To the uninitiated, some of it might be as esoteric as reading genealogies in the Bible. Like M. Night Shyamalan, Tarantino still can't resist the urge to insert himself as an actor into his own stories, either. That's right: Quentin and his stepdad, the aforesaid Curt, exist in-universe here. Curt plays piano in the bar and Rick signs an autograph for young Quentin on a cocktail napkin. When Quentin grows up, the book tells us he will direct Trudi in an Oscar-nominated remake of The Lady in Red.

It adds a personal touch, but by the end, the novelty has worn off. The Manson Family disappears and the story instead concludes with a Steve McQueen reunion and Rick on the phone with Trudi, rehearsing his character Caleb's death scene. Tarantino's approach is so freewheeling that, at times, his book reads more like a junk-drawer assembly of tangents than a cohesive, well-plotted narrative.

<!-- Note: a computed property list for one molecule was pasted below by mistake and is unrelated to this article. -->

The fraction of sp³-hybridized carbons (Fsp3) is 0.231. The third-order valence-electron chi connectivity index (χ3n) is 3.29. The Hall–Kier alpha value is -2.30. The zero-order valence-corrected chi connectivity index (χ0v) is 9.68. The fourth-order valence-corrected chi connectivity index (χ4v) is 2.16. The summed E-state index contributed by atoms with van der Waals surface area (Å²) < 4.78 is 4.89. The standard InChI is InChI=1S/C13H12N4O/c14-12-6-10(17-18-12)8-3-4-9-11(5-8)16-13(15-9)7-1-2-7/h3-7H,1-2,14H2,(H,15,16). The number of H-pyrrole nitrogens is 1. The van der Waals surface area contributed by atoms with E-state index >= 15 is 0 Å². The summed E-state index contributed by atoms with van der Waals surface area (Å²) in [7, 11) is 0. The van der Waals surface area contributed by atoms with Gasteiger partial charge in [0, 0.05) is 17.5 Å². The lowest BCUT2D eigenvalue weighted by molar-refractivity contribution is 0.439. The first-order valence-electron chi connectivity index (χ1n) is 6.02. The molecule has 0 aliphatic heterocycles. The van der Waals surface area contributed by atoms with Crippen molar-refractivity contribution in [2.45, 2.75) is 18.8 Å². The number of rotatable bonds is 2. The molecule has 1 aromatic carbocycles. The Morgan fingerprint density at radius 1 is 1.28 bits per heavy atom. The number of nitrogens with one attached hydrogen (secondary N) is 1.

Ultimately, Once Upon a Time in Hollywood: A Novel works best as a piece of supplementary material that plays on Tarantino's love of movie novelizations — without necessarily heralding some late-career reinvention for him as the next Elmore Leonard. Quite possibly, its aspirations are no grander than that, anyway. Whatever the case, the experience of it is like hitting "Play all" on a menu of deleted and extended scenes. There are still pleasures to be had in this corner of the Tarantino-verse, but the book's redeeming qualities aren't always enough to counter-balance its problematic parts.